By Stacy M. Brown

On Tuesday, Dec. 5, Vice President Kamala Harris broke the previous record set by John C. Calhoun in the 19th century for the most tie-breaking votes cast in the U.S. Senate. Harris has now cast 32 tie-breaking votes, eclipsing Calhoun’s record of 31 during his tenure as vice president from 1825 to 1832.
The latest tiebreaker occurred during the confirmation of Loren Alikhan as a U.S. District Judge for the District of Columbia. As vice president, Harris serves as the president of the Senate, granting her constitutional authority to break ties.
Harris’s accomplishment is noteworthy not only for its historical significance but also in the context of the current political landscape. The U.S. Senate has been narrowly divided throughout the Biden administration, comprising 48 Democrats, 49 Republicans, and three independents. Of the independents, Sens. Bernie Sanders of Vermont and Angus King of Maine caucus with Democrats, while Arizona Sen. Kyrsten Sinema left the Democratic Party in 2022 to register as an independent.
The surge in tie-breaking votes contrasts with previous administrations, as former Vice President Mike Pence cast 13 tie-breaking votes, while President Joe Biden did not cast any during his vice presidential tenure in the eight years of the Obama administration.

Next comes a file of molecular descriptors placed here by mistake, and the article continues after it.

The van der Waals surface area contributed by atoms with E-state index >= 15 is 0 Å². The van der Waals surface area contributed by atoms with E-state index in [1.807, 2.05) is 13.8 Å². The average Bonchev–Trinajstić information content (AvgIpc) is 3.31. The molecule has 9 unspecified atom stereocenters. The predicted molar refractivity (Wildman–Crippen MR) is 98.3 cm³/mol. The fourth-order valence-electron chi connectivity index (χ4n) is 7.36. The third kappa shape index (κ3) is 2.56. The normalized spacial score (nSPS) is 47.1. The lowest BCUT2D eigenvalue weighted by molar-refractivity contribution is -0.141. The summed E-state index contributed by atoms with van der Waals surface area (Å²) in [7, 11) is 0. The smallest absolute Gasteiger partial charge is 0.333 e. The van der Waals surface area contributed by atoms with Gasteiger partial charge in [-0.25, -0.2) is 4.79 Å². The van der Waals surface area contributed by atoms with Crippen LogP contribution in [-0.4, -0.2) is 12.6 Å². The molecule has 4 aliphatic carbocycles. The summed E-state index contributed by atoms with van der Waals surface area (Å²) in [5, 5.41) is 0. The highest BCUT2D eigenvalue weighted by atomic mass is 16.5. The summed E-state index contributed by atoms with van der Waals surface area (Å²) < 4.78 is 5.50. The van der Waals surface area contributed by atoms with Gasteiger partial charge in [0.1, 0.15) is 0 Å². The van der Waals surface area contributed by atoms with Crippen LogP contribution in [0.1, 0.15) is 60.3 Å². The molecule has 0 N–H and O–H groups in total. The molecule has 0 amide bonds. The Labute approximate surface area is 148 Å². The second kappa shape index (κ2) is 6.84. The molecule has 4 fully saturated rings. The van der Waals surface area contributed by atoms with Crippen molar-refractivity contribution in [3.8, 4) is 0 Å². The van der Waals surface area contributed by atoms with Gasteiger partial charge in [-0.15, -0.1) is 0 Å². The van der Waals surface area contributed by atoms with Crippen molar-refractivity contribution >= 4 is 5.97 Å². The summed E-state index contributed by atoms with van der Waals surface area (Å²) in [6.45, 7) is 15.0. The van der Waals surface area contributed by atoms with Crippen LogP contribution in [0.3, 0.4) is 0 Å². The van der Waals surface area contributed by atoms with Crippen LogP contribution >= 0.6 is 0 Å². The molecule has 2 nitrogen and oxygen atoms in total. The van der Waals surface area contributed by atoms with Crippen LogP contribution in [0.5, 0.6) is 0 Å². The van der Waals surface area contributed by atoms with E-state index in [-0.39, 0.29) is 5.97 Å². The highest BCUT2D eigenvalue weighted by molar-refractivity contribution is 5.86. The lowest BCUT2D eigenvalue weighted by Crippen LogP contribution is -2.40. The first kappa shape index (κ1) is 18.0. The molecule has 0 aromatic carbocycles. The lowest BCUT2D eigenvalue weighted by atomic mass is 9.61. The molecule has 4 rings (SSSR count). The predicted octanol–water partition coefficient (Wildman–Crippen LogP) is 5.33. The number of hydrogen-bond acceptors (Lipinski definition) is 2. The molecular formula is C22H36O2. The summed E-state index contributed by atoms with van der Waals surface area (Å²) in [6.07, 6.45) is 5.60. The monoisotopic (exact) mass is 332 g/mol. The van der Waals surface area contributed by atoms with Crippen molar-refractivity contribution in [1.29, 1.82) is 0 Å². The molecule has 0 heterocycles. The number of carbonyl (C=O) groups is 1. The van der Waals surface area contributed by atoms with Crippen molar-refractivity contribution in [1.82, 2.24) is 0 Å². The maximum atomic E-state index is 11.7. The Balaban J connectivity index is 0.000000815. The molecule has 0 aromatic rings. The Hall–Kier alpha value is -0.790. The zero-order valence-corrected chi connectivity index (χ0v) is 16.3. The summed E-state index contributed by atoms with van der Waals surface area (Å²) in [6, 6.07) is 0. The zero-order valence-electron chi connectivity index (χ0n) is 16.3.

In a speech on the Senate floor earlier this year, Senate Majority Leader Chuck Schumer praised her historic achievement. Schumer emphasized the circumstances of Harris’s tenure, characterized by a closely divided Senate and a highly partisan environment.
He acknowledged the weighty responsibility placed on the vice president as president of the Senate, noting that Harris has played a crucial role in passing pivotal legislation. From the American Rescue Plan to the Inflation Reduction Act and the confirmation of federal judges, Schumer commended Harris for her contributions to the functioning of the Senate.
“When it’s mattered most, Vice President Harris has provided the decisive vote on some of the most historic bills of modern times,” Schumer asserted. “All of us thank her for making the work of the Senate possible.”